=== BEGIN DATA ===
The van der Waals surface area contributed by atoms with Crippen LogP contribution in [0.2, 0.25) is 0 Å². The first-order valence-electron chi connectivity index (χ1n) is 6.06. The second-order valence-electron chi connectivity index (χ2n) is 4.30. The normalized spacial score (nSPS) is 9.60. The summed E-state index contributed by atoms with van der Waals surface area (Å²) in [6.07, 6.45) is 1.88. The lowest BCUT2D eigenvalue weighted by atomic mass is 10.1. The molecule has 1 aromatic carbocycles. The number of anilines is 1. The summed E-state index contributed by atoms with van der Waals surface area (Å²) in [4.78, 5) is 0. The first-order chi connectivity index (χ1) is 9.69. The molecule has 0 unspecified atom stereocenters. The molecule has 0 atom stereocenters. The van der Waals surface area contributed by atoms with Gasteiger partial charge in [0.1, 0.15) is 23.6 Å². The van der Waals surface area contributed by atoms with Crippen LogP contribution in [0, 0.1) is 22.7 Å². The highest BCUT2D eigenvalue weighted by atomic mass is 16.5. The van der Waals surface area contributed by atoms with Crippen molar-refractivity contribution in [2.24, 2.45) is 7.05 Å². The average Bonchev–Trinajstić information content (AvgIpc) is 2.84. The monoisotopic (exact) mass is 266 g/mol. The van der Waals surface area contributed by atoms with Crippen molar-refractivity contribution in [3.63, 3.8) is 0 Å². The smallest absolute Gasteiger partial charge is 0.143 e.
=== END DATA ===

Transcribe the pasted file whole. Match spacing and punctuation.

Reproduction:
The van der Waals surface area contributed by atoms with Crippen LogP contribution in [0.2, 0.25) is 0 Å². The first-order valence-electron chi connectivity index (χ1n) is 6.06. The second-order valence-electron chi connectivity index (χ2n) is 4.30. The normalized spacial score (nSPS) is 9.60. The summed E-state index contributed by atoms with van der Waals surface area (Å²) in [6.07, 6.45) is 1.88. The lowest BCUT2D eigenvalue weighted by atomic mass is 10.1. The molecule has 1 aromatic carbocycles. The number of anilines is 1. The summed E-state index contributed by atoms with van der Waals surface area (Å²) in [4.78, 5) is 0. The first-order chi connectivity index (χ1) is 9.69. The molecule has 0 unspecified atom stereocenters. The molecule has 0 atom stereocenters. The van der Waals surface area contributed by atoms with Gasteiger partial charge in [0.1, 0.15) is 23.6 Å². The van der Waals surface area contributed by atoms with Crippen LogP contribution in [0, 0.1) is 22.7 Å². The highest BCUT2D eigenvalue weighted by atomic mass is 16.5. The van der Waals surface area contributed by atoms with Crippen molar-refractivity contribution in [2.24, 2.45) is 7.05 Å². The average Bonchev–Trinajstić information content (AvgIpc) is 2.84. The monoisotopic (exact) mass is 266 g/mol. The van der Waals surface area contributed by atoms with Crippen molar-refractivity contribution in [3.63, 3.8) is 0 Å². The smallest absolute Gasteiger partial charge is 0.143 e.